The Mosaic Select treatment has deservedly been given to Big John Patton. There are those who argue that Patton's entire catalog should have been the subject of a Mosaic box set proper. There was easily enough material for five, if not six, CDs. There are five albums collected here. His first three, Along Came John, The Way I Feel, and Oh Baby!, were recorded in 1963, 1964, and 1965, respectively. The last two on this set are That Certain Feeling and Understanding, from 1968. Missing are Blue John, his proper second album from 1963 and unreleased until 1986, Let 'Em Roll, and Got a Good Thing Goin', released in 1965 and 1966, and his post-1968 work, Accent on the Blues, Memphis to New York Spirit (unreleased until 1996), and Boogaloo. Quibbling aside, of the material included here, only Along Came John is currently available domestically, making this set a necessary purchase for Patton fans who have not shelled out the big bucks for Japanese pressings. Virtually every one of these outings is important, the first because it showcased Patton outside of his stead in Lou Donaldson's great early-'60s combo, accompanied by tenors Fred Jackson and Harold Vick with Grant Green and Ben Dixon. The band changed only slightly for The Way I Feel, when Vick was replaced by trumpeter Richard Williams. On Oh Baby!, Jackson was replaced by Vick and Williams by Blue Mitchell. These three dates are all very much of a piece. The band stays deep in the funky blues groove while nodding to the waning days of hard bop. And while the horns are generally regarded as strictly meat and potatoes on these sides, a close listen will correct that erroneous perception.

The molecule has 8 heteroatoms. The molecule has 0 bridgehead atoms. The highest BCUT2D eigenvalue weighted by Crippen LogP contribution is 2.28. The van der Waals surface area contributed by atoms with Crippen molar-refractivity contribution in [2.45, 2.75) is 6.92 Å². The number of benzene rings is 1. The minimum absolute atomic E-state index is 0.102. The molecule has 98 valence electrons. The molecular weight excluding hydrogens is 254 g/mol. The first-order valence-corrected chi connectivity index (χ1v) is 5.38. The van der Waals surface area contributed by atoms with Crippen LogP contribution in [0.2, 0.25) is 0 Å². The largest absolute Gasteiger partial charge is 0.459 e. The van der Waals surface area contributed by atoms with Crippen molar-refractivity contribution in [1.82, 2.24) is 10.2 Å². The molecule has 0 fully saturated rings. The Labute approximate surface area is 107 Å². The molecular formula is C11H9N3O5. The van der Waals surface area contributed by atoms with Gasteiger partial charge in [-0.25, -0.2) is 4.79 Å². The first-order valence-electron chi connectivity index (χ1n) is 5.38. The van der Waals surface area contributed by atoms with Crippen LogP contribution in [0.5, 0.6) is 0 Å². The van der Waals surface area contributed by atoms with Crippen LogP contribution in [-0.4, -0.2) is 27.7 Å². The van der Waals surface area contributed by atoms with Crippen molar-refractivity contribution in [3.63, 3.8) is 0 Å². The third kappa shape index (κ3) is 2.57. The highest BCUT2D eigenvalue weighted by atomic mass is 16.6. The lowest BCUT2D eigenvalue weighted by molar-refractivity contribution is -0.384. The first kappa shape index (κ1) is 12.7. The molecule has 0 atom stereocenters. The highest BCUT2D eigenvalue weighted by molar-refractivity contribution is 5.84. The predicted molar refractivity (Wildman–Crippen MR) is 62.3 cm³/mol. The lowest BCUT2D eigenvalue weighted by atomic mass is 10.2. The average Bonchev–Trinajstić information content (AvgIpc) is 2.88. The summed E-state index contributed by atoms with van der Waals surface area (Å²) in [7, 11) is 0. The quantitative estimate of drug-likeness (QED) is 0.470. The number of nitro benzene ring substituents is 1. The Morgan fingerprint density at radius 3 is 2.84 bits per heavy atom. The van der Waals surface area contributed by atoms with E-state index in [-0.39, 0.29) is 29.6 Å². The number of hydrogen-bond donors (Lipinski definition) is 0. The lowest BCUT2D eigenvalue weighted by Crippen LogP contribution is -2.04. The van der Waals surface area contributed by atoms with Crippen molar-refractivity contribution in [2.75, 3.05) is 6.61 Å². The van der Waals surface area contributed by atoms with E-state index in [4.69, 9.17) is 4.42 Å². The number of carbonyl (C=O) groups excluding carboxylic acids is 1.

In the late '60s, Patton's sound became more lean, yet also more expansive and spacious. With Junior Cook on saxophone, Clifford Jarvis on drums, and Jimmy Ponder on guitar, Patton embarked on That Certain Feeling, one of his most illustrious dates as a leader. Ponder's fluid and edgy runs nicely complemented Patton's now arpeggio-heavy manner of playing. Cook's smoky tone that came out of both Ben Webster and Coleman Hawkins added depth, dimension, and ambience to the band's sound. On the final session here, Understanding, the sound cut even closer to the bone: Harold Alexander was enlisted on tenor and flute, with drummer Hugh Walker the only other musician involved. The trio played all around the groove jazz sound, while turning it inside out in Alexander's out-ish honking solos. Patton's organ is way up in the mix, shape-shifting time signatures inside a 2/4 meter. The pace is aggressive, deep, and at times dissonant, making an excellent case for reappraisal here, as it dates better than anything else on this set. All in all, this is a deep, sometimes mystifying collection featuring Patton as a composer, bandleader, and arranger. His sense of rhythmic dynamics is among the most sophisticated in the history of the jazz B-3. There isn't a weak second on any of this material and it should be snapped up before Mosaic's copies go -- they do not reissue. Blue Note should take the cue, do the entire catalog in 24-bit audio, and hustle it out there. ~ Thom Jurek